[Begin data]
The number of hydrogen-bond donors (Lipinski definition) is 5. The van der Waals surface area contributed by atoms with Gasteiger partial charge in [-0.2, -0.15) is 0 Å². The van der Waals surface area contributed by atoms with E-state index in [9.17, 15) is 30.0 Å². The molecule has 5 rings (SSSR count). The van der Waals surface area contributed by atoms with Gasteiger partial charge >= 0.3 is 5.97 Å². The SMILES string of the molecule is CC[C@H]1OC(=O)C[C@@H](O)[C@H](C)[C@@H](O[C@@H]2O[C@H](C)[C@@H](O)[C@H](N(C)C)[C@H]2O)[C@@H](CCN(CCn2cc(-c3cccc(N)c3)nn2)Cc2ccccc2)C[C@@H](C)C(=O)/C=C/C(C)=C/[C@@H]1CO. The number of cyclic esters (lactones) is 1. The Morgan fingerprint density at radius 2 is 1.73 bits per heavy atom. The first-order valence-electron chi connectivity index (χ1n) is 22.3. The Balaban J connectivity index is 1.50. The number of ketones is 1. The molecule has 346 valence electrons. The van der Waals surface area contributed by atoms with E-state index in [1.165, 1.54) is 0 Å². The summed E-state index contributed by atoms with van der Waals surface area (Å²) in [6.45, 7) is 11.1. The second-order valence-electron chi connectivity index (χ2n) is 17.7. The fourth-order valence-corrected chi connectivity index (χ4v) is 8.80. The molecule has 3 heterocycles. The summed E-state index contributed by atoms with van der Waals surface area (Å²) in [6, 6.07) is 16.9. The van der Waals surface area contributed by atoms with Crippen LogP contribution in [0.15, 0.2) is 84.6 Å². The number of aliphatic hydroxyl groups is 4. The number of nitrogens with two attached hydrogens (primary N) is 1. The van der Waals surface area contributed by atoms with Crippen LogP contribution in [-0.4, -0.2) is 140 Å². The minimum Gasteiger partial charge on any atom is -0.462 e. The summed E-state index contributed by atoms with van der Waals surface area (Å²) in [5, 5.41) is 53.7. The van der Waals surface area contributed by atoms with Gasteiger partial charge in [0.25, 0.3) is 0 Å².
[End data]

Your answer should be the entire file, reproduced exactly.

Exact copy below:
The number of hydrogen-bond donors (Lipinski definition) is 5. The van der Waals surface area contributed by atoms with Gasteiger partial charge in [-0.2, -0.15) is 0 Å². The van der Waals surface area contributed by atoms with E-state index in [9.17, 15) is 30.0 Å². The molecule has 5 rings (SSSR count). The van der Waals surface area contributed by atoms with Gasteiger partial charge >= 0.3 is 5.97 Å². The SMILES string of the molecule is CC[C@H]1OC(=O)C[C@@H](O)[C@H](C)[C@@H](O[C@@H]2O[C@H](C)[C@@H](O)[C@H](N(C)C)[C@H]2O)[C@@H](CCN(CCn2cc(-c3cccc(N)c3)nn2)Cc2ccccc2)C[C@@H](C)C(=O)/C=C/C(C)=C/[C@@H]1CO. The number of cyclic esters (lactones) is 1. The Morgan fingerprint density at radius 2 is 1.73 bits per heavy atom. The first-order valence-electron chi connectivity index (χ1n) is 22.3. The Balaban J connectivity index is 1.50. The number of ketones is 1. The molecule has 346 valence electrons. The van der Waals surface area contributed by atoms with E-state index in [1.165, 1.54) is 0 Å². The summed E-state index contributed by atoms with van der Waals surface area (Å²) in [6.45, 7) is 11.1. The second-order valence-electron chi connectivity index (χ2n) is 17.7. The fourth-order valence-corrected chi connectivity index (χ4v) is 8.80. The molecule has 3 heterocycles. The summed E-state index contributed by atoms with van der Waals surface area (Å²) in [6, 6.07) is 16.9. The van der Waals surface area contributed by atoms with Crippen LogP contribution in [0.15, 0.2) is 84.6 Å². The number of aliphatic hydroxyl groups is 4. The number of nitrogens with two attached hydrogens (primary N) is 1. The van der Waals surface area contributed by atoms with Crippen LogP contribution in [-0.4, -0.2) is 140 Å². The minimum Gasteiger partial charge on any atom is -0.462 e. The summed E-state index contributed by atoms with van der Waals surface area (Å²) in [5, 5.41) is 53.7. The van der Waals surface area contributed by atoms with Gasteiger partial charge in [0.25, 0.3) is 0 Å².